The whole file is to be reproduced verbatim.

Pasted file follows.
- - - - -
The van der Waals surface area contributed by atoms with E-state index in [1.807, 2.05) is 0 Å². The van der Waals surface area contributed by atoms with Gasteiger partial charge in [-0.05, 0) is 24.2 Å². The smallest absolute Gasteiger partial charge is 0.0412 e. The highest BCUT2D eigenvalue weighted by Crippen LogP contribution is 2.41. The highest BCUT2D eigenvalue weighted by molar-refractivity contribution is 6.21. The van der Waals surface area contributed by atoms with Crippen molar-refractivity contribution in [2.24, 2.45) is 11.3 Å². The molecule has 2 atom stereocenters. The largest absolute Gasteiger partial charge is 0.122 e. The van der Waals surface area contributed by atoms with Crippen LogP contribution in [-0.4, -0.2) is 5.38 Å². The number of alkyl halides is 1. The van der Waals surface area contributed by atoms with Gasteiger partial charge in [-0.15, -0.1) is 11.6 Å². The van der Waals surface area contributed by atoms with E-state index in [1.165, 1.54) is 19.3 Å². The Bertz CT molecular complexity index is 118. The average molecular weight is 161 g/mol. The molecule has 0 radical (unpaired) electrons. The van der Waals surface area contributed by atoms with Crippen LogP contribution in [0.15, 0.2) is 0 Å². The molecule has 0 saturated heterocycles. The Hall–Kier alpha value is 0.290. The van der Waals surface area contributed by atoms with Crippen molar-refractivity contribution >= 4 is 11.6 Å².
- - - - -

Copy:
The van der Waals surface area contributed by atoms with E-state index in [1.807, 2.05) is 0 Å². The van der Waals surface area contributed by atoms with Gasteiger partial charge in [-0.05, 0) is 24.2 Å². The smallest absolute Gasteiger partial charge is 0.0412 e. The highest BCUT2D eigenvalue weighted by Crippen LogP contribution is 2.41. The highest BCUT2D eigenvalue weighted by molar-refractivity contribution is 6.21. The van der Waals surface area contributed by atoms with Crippen molar-refractivity contribution in [2.24, 2.45) is 11.3 Å². The molecule has 2 atom stereocenters. The largest absolute Gasteiger partial charge is 0.122 e. The van der Waals surface area contributed by atoms with Crippen LogP contribution in [-0.4, -0.2) is 5.38 Å². The number of alkyl halides is 1. The van der Waals surface area contributed by atoms with Gasteiger partial charge in [-0.15, -0.1) is 11.6 Å². The van der Waals surface area contributed by atoms with E-state index in [1.165, 1.54) is 19.3 Å². The Bertz CT molecular complexity index is 118. The average molecular weight is 161 g/mol. The molecule has 0 radical (unpaired) electrons. The van der Waals surface area contributed by atoms with Crippen LogP contribution in [0.15, 0.2) is 0 Å². The molecule has 0 saturated heterocycles. The Hall–Kier alpha value is 0.290. The van der Waals surface area contributed by atoms with Crippen molar-refractivity contribution >= 4 is 11.6 Å².